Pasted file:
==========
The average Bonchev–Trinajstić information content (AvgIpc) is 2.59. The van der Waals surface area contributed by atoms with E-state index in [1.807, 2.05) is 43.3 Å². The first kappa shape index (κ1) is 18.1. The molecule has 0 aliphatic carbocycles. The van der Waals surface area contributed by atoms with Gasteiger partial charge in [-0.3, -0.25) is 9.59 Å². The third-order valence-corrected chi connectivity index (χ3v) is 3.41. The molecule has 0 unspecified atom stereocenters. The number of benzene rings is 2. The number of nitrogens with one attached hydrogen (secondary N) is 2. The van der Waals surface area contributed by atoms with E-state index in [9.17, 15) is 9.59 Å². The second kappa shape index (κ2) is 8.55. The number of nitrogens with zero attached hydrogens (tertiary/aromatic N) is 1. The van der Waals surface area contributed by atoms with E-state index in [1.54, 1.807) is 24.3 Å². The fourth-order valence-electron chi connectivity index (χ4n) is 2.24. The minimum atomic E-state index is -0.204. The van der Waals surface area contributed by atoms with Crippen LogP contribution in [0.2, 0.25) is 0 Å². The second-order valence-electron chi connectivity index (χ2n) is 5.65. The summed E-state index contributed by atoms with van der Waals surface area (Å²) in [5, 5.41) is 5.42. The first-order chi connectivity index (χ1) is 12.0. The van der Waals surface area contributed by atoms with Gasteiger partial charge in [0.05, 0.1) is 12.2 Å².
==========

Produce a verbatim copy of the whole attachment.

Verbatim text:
The average Bonchev–Trinajstić information content (AvgIpc) is 2.59. The van der Waals surface area contributed by atoms with E-state index in [1.807, 2.05) is 43.3 Å². The first kappa shape index (κ1) is 18.1. The molecule has 0 aliphatic carbocycles. The van der Waals surface area contributed by atoms with Gasteiger partial charge in [-0.3, -0.25) is 9.59 Å². The third-order valence-corrected chi connectivity index (χ3v) is 3.41. The molecule has 0 unspecified atom stereocenters. The number of benzene rings is 2. The number of nitrogens with one attached hydrogen (secondary N) is 2. The van der Waals surface area contributed by atoms with E-state index in [9.17, 15) is 9.59 Å². The second kappa shape index (κ2) is 8.55. The number of nitrogens with zero attached hydrogens (tertiary/aromatic N) is 1. The van der Waals surface area contributed by atoms with E-state index in [1.54, 1.807) is 24.3 Å². The fourth-order valence-electron chi connectivity index (χ4n) is 2.24. The minimum atomic E-state index is -0.204. The van der Waals surface area contributed by atoms with Crippen LogP contribution in [0.2, 0.25) is 0 Å². The second-order valence-electron chi connectivity index (χ2n) is 5.65. The summed E-state index contributed by atoms with van der Waals surface area (Å²) in [5, 5.41) is 5.42. The first-order chi connectivity index (χ1) is 12.0. The van der Waals surface area contributed by atoms with Gasteiger partial charge in [0.05, 0.1) is 12.2 Å².